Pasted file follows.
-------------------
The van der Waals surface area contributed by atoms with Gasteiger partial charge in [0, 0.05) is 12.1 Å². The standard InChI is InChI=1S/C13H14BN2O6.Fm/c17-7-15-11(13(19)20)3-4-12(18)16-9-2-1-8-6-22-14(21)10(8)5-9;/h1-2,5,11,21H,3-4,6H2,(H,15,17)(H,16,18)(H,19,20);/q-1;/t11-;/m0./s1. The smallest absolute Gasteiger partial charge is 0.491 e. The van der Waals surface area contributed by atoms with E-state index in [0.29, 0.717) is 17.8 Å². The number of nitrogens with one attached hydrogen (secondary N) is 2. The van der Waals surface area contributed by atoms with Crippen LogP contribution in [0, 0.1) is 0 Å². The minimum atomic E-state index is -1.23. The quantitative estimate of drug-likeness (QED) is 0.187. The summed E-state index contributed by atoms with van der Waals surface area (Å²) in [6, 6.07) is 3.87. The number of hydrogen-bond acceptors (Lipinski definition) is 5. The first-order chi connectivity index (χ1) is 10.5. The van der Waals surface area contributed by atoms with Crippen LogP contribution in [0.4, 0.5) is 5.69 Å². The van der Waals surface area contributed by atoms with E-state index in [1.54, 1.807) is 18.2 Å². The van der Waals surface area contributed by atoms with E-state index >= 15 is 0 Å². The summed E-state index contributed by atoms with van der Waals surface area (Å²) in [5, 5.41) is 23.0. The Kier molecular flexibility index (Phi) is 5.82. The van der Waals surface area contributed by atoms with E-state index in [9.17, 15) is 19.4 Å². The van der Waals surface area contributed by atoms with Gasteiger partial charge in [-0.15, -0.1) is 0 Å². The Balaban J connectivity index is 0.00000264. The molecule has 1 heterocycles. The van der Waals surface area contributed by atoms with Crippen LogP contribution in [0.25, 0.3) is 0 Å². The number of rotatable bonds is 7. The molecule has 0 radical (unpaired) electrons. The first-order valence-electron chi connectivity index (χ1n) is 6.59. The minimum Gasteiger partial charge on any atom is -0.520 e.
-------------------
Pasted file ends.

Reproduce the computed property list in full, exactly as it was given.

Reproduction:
The van der Waals surface area contributed by atoms with Gasteiger partial charge in [0, 0.05) is 12.1 Å². The standard InChI is InChI=1S/C13H14BN2O6.Fm/c17-7-15-11(13(19)20)3-4-12(18)16-9-2-1-8-6-22-14(21)10(8)5-9;/h1-2,5,11,21H,3-4,6H2,(H,15,17)(H,16,18)(H,19,20);/q-1;/t11-;/m0./s1. The smallest absolute Gasteiger partial charge is 0.491 e. The van der Waals surface area contributed by atoms with E-state index in [0.29, 0.717) is 17.8 Å². The number of nitrogens with one attached hydrogen (secondary N) is 2. The van der Waals surface area contributed by atoms with Crippen LogP contribution in [0, 0.1) is 0 Å². The minimum atomic E-state index is -1.23. The quantitative estimate of drug-likeness (QED) is 0.187. The summed E-state index contributed by atoms with van der Waals surface area (Å²) in [6, 6.07) is 3.87. The number of hydrogen-bond acceptors (Lipinski definition) is 5. The first-order chi connectivity index (χ1) is 10.5. The van der Waals surface area contributed by atoms with Crippen LogP contribution in [0.4, 0.5) is 5.69 Å². The van der Waals surface area contributed by atoms with E-state index in [1.54, 1.807) is 18.2 Å². The van der Waals surface area contributed by atoms with E-state index >= 15 is 0 Å². The summed E-state index contributed by atoms with van der Waals surface area (Å²) in [5, 5.41) is 23.0. The Kier molecular flexibility index (Phi) is 5.82. The van der Waals surface area contributed by atoms with E-state index in [9.17, 15) is 19.4 Å². The van der Waals surface area contributed by atoms with Gasteiger partial charge in [-0.15, -0.1) is 0 Å². The Balaban J connectivity index is 0.00000264. The molecule has 1 heterocycles. The van der Waals surface area contributed by atoms with Crippen LogP contribution in [0.25, 0.3) is 0 Å². The number of rotatable bonds is 7. The molecule has 0 radical (unpaired) electrons. The first-order valence-electron chi connectivity index (χ1n) is 6.59. The minimum Gasteiger partial charge on any atom is -0.520 e.